In these pages we've read choral lamentations over the declining number of banks. There has also been praise (for instance, from the American Bankers Association) for the diversity of banks.
Let's get more banks as well as more diverse banks by providing additional charter alternatives. Most of the existing ones (savings and loans, credit unions) are becoming irrelevant antiques.
Ben Bernanke and Timothy Geithner made a jackrabbit, skidding start when they instantly transformed securities firms into bank holding companies during the crisis. Presto—more banks.
Don't wait for the next crisis. Encourage more nonbanks to become banks soon. This will reduce systemic risk, protect consumers and assure fairer and more consistent federal regulation of financial services. It will also provide a wake-up call to the banking system: compete on equal terms or die.
Two groups of financial companies should soon become limited-charter banks: money funds and nondepository consumer lenders.
The SEC's Mary Schapiro and Bernanke want to make money funds become less like banks—even if it kills them. That's dumb.
A money fund is a prototype for the ring-fenced deposit bank that the U.K. Vickers Report advocated and the British government mandated.
Incredible, isn't it? Money funds pay interest on liquid deposits. Yet somehow they don't need to trade in credit default swaps, make and sell wacky mortgages, or cheat customers by debiting withdrawals backward. Money funds were also decades ahead in having no branches.
When money funds become banks, banks might finally stop whining and profit from their example.
Just two missing pieces to add: deposit insurance and the ability to borrow from the Fed for liquidity, both of which come with the charter. These new limited-charter banks should pay less for deposit insurance, with required risk-based capital of zero. They'll be much safer, even with a bit more asset flexibility.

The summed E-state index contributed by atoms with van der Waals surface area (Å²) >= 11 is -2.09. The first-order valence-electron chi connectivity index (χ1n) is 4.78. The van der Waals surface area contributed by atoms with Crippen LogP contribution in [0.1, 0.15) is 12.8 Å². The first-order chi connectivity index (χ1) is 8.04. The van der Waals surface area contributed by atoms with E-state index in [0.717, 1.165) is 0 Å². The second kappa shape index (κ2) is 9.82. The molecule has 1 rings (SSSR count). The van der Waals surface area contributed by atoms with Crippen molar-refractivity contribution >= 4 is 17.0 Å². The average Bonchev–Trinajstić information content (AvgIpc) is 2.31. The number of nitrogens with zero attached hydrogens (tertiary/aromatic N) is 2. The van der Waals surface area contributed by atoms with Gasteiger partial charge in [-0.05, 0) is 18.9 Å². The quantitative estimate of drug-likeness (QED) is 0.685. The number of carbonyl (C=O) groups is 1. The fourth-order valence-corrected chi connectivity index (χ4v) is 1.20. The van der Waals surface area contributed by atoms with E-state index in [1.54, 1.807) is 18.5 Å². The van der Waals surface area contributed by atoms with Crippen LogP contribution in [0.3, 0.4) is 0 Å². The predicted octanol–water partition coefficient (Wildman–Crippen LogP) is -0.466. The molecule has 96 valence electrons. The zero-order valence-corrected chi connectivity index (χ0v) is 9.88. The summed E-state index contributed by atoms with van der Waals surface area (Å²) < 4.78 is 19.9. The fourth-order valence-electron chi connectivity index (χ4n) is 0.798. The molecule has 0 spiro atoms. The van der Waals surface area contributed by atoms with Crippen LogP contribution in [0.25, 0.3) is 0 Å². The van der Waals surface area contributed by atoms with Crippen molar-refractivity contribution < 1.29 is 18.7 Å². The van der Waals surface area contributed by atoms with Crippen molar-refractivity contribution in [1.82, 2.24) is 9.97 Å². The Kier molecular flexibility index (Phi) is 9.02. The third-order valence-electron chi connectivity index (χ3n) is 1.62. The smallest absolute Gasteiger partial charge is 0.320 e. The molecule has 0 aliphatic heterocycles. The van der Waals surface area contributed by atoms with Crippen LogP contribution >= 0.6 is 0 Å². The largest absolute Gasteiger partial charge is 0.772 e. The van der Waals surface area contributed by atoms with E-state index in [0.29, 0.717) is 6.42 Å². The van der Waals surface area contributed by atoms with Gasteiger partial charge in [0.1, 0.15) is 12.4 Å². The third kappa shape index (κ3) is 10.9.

I won't hold my breath waiting for Bernanke to accord money funds what he gave Goldman Sachs and Morgan Stanley. (The money funds don't have comparable clout—aka "systemic importance.") Congress should legislate this new charter. And furthermore take a very hard look at prohibiting uninsured bank deposits, with their potential for runs and systemic instability, as at IndyMac and Washington Mutual. Bring money funds in and the big money can go to ring-fenced, insured deposits or into nonbank investments overtly subject to risk and fluctuating in value.
Having already created funny bank charters, let the Fed issue the special, limited charters for ring-fenced deposit banks.
A second set of financial firms many of which should become banks are the multistate nondepository consumer lenders, such as nonbank mortgage originators, payday lenders and remnants of the consumer finance industry.
Why are these lenders subject, for example, to state usury laws and fee limitations, when banks (even community banks with state charters) aren't? What does accepting deposits have to do with the preemption?
Believe it or not, there was a time when banks such as JPMorgan Chase and Citigroup had to charge different rates on credit cards to people in different states. I was the first to show how to stop that nonsense (on behalf of an ancestor of CitiFinancial).
If that was a bad thing for me to do, tell me. Otherwise, stop states from proliferating inefficiency, unfairness and crazy quilt regulation of consumer lending. One reason consumer finance companies couldn't compete and have been disappearing is they needed dozens of lawyers and programmers just to stay tuned to changing limitations and restrictions irrelevantly imposed by states.
Debaters over Glass-Steagall point out that nonbanks, particularly mortgage lenders, created immense systemic risk. Non bank consumer lending is systemically important and merits consistent prudential regulation to assure fairness to consumers and mitigate systemic risk.
In some of the most incoherent Congressional testimony I ever heard of, the Office of the Comptroller of the Currency recently argued against a bill that called for it to issue limited-purpose bank charters. The basic idea was that these lenders and their products are all just too stinky for the high-toned OCC to even imagine getting near them. Let this cup be taken from them, then.
The Consumer Financial Protection Bureau is already supposed to write rules for the lenders, and directly supervise some. So, the CFPB could be the chartering authority for non-deposit-taking banks.
Let's have more banks, consistently regulated under a comprehensive scheme. Let's have new banks, which have figured out how to do what existing banks haven't wanted or been able to do. They will make our system more coherent, more resilient, more diverse, and fairer to customers—without having any powers beyond those accorded by existing charters.
Andrew Kahr is a principal in Credit Builders LLC, a financial product development company, and was the founding chief executive of First Deposit, later known as Providian.